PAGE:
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Stephan Handschuh
KLI Brown Bag
Sexual Selection and Assortative Mating: Key Factors in the Evolution of Crustacean Bodyplans?
Stephan HANDSCHUH (University of Vienna)
2010-06-29 13:15 - 2010-06-29 13:15
KLI for Evolution and Cognition Research, Altenberg, Austria
Organized by KLI

Topic description:
Population genetics and developmental genetics represent two prominent approaches of modern evolutionary research. Within the field of evolutionary developmental biology (EvoDevo), the evolutionary developmental genetics approach gained importance due to the progress in cloning and visualization techniques. Today a fusion of classical population genetic and developmental genetic data seems both challenging and necessary. On the way towards synthetic interpretations and evaluations of evolutionary scenarios there is a need for model systems that are well investigated in both regards. The bodyplans of higher Crustacea (Malacostraca) may represent such a model system. I introduce a number of hypotheses that implicate complex mating systems and their population genetic consequences as key factors in the evolution of Malacostracan bodyplans. Sexual selection, in particular, is assumed to act directly on the expression patterns of developmental regulatory genes underlying the morphology of structures that are crucial for the mating behavior. The main part of this work is the detailed investigation of the complex mating system of Dikerogammarus villosus (Amphipoda), using modern and innovative techniques, such as x-ray microCT, for acquiring morphometric data. Based on the combination of morphometric and regulatory gene expression data, this study may yield new insights into the mechanisms of Malacostracan bodyplan and appendage evolution.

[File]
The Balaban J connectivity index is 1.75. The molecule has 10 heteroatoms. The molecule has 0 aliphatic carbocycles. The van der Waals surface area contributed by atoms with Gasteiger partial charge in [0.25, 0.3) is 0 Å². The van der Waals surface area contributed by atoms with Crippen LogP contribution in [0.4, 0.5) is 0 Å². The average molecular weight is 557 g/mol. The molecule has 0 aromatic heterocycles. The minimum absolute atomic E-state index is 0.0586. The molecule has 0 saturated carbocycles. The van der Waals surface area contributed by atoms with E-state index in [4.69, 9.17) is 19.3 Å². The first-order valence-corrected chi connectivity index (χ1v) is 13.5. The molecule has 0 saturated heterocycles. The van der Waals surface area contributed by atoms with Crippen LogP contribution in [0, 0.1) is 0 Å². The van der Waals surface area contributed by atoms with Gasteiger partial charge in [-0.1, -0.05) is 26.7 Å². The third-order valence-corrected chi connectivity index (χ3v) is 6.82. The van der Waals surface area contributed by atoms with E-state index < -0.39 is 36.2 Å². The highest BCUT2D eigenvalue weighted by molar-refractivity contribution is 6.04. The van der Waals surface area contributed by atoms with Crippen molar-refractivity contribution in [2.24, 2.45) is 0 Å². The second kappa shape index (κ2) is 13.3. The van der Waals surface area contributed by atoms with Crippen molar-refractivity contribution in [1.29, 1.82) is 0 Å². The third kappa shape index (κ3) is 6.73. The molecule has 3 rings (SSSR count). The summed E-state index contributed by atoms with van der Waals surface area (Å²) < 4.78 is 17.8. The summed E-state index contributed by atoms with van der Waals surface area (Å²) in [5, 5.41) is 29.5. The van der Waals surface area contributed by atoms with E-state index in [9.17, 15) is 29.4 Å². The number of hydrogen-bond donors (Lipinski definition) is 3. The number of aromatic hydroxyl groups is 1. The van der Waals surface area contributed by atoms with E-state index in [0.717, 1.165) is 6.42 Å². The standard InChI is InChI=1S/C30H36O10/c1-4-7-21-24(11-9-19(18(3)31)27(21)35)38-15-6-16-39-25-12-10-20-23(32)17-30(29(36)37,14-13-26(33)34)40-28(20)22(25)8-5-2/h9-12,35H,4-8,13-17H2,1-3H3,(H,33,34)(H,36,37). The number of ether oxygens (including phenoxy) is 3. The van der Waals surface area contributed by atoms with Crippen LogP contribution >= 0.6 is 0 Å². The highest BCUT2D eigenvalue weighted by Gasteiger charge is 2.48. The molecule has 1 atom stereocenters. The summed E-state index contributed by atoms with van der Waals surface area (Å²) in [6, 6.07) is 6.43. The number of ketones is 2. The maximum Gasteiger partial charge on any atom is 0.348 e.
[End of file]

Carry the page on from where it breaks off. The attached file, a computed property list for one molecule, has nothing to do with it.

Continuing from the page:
Biographical note:
Stephan Handschuh studied zoology at the University of Vienna, focusing on theoretical evolutionary biology, morphology, and imaging methods. He currently works on his doctoral thesis at the University of Vienna, where he also lectures on three-dimensional imaging and visualization methods and histology.